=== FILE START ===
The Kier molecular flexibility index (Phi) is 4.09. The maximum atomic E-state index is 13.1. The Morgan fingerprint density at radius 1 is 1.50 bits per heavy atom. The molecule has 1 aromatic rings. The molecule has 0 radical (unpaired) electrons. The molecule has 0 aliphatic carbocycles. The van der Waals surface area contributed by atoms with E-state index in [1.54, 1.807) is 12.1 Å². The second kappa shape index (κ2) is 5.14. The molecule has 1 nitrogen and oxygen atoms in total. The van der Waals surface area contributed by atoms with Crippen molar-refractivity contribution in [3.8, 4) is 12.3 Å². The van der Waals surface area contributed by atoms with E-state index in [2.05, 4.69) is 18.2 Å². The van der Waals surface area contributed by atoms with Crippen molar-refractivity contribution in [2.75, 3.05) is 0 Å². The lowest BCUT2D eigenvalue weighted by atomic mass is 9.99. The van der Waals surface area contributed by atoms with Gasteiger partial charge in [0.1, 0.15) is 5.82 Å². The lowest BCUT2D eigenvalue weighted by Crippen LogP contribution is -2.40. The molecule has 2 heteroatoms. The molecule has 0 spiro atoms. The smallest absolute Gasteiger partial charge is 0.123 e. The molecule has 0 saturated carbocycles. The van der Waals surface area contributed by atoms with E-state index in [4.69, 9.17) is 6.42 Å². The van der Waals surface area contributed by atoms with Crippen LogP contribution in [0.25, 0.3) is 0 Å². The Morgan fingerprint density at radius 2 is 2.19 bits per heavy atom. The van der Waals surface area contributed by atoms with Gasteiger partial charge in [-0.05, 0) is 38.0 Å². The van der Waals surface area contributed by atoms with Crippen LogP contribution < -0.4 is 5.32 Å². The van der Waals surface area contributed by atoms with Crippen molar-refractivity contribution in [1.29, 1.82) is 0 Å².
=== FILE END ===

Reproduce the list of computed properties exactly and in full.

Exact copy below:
The Kier molecular flexibility index (Phi) is 4.09. The maximum atomic E-state index is 13.1. The Morgan fingerprint density at radius 1 is 1.50 bits per heavy atom. The molecule has 1 aromatic rings. The molecule has 0 radical (unpaired) electrons. The molecule has 0 aliphatic carbocycles. The van der Waals surface area contributed by atoms with E-state index in [1.54, 1.807) is 12.1 Å². The second kappa shape index (κ2) is 5.14. The molecule has 1 nitrogen and oxygen atoms in total. The van der Waals surface area contributed by atoms with Crippen molar-refractivity contribution in [3.8, 4) is 12.3 Å². The van der Waals surface area contributed by atoms with E-state index in [2.05, 4.69) is 18.2 Å². The van der Waals surface area contributed by atoms with Crippen molar-refractivity contribution in [2.75, 3.05) is 0 Å². The lowest BCUT2D eigenvalue weighted by atomic mass is 9.99. The van der Waals surface area contributed by atoms with Gasteiger partial charge in [0.1, 0.15) is 5.82 Å². The lowest BCUT2D eigenvalue weighted by Crippen LogP contribution is -2.40. The molecule has 2 heteroatoms. The molecule has 0 spiro atoms. The smallest absolute Gasteiger partial charge is 0.123 e. The molecule has 0 saturated carbocycles. The van der Waals surface area contributed by atoms with E-state index in [4.69, 9.17) is 6.42 Å². The van der Waals surface area contributed by atoms with Crippen LogP contribution in [0.25, 0.3) is 0 Å². The Morgan fingerprint density at radius 2 is 2.19 bits per heavy atom. The van der Waals surface area contributed by atoms with Gasteiger partial charge in [-0.05, 0) is 38.0 Å². The van der Waals surface area contributed by atoms with Crippen LogP contribution < -0.4 is 5.32 Å². The van der Waals surface area contributed by atoms with Crippen molar-refractivity contribution in [1.29, 1.82) is 0 Å².